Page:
Ex-Interior chief ribs Zinke over ‘secretarial flag’

Ex-Interior chief ribs Zinke over ‘secretarial flag’
© Greg Nash

Former Interior Secretary Sally JewellSarah (Sally) Margaret JewellNational parks pay the price for Trump's Independence Day spectacle Overnight Energy: Zinke extends mining ban near Yellowstone | UN report offers dire climate warning | Trump expected to lift ethanol restrictions Zinke extends mining ban near Yellowstone MORE in a recent interview ribbed her successor for choosing to fly his own personal flag over the agency’s headquarters in downtown Washington, D.C., when he is in the building.

After taking over the Interior Department last year, Secretary Ryan ZinkeRyan Keith Zinke5 major ways that Interior slashed protections for wildlife  Trump extends Florida offshore drilling pause, expands it to Georgia, South Carolina Conspicuous by their absence from the Republican Convention MORE decided to revive an arcane, military flag-flying ritual at the department, The Washington Post reported in October.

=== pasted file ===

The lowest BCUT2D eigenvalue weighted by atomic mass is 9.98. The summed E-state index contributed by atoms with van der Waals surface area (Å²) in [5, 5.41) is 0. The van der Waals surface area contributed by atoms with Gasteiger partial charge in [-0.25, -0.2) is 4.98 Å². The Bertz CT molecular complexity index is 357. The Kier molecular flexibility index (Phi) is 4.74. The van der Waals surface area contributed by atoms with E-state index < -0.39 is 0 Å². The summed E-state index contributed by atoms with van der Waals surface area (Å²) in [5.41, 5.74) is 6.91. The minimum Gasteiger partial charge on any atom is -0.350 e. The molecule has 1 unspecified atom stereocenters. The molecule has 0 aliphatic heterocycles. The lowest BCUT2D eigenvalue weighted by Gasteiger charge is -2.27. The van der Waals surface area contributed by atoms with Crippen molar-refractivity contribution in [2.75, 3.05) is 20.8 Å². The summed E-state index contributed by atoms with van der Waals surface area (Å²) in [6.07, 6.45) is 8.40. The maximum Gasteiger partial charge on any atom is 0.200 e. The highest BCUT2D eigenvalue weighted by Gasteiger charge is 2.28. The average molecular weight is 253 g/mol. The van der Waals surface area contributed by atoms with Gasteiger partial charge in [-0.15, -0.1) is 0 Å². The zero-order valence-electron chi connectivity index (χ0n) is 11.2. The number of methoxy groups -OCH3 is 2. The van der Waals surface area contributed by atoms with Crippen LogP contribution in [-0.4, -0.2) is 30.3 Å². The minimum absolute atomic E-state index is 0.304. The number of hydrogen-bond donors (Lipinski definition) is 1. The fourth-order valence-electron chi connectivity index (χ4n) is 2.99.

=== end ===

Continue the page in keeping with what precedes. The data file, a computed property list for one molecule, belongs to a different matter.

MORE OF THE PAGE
The process involves a security staffer going up to the roof and hoisting a special "secretarial flag," which is emblazoned with the agency’s bison seal and flanked by seven white stars, whenever Zinke enters the building. The flag then comes down whenever Zinke leaves.


“I had no idea there was a secretarial flag,” Jewell told HuffPost. “And if I had known there was a flag the last thing I would have done was to ever fly it.”

Zinke, a former Montana congressman and Navy SEAL, took some criticism for restoring the ritual, a part of which — flying the deputy secretary's flag — violates agency rules for displaying and flying flags, according to HuffPost.

A spokeswoman called it “a major sign of transparency” at the time in a statement to the Washington Post.

“Ryan Zinke is proud and honored to lead the Department of the Interior, and is restoring honor and tradition to the department, whether it’s flying the flag when he is in garrison or restoring traditional access to public lands,” she told the publication.

Jewell said anyone who leads Interior should work at “creating an inclusive atmosphere, making people feel how important they are to the American people.”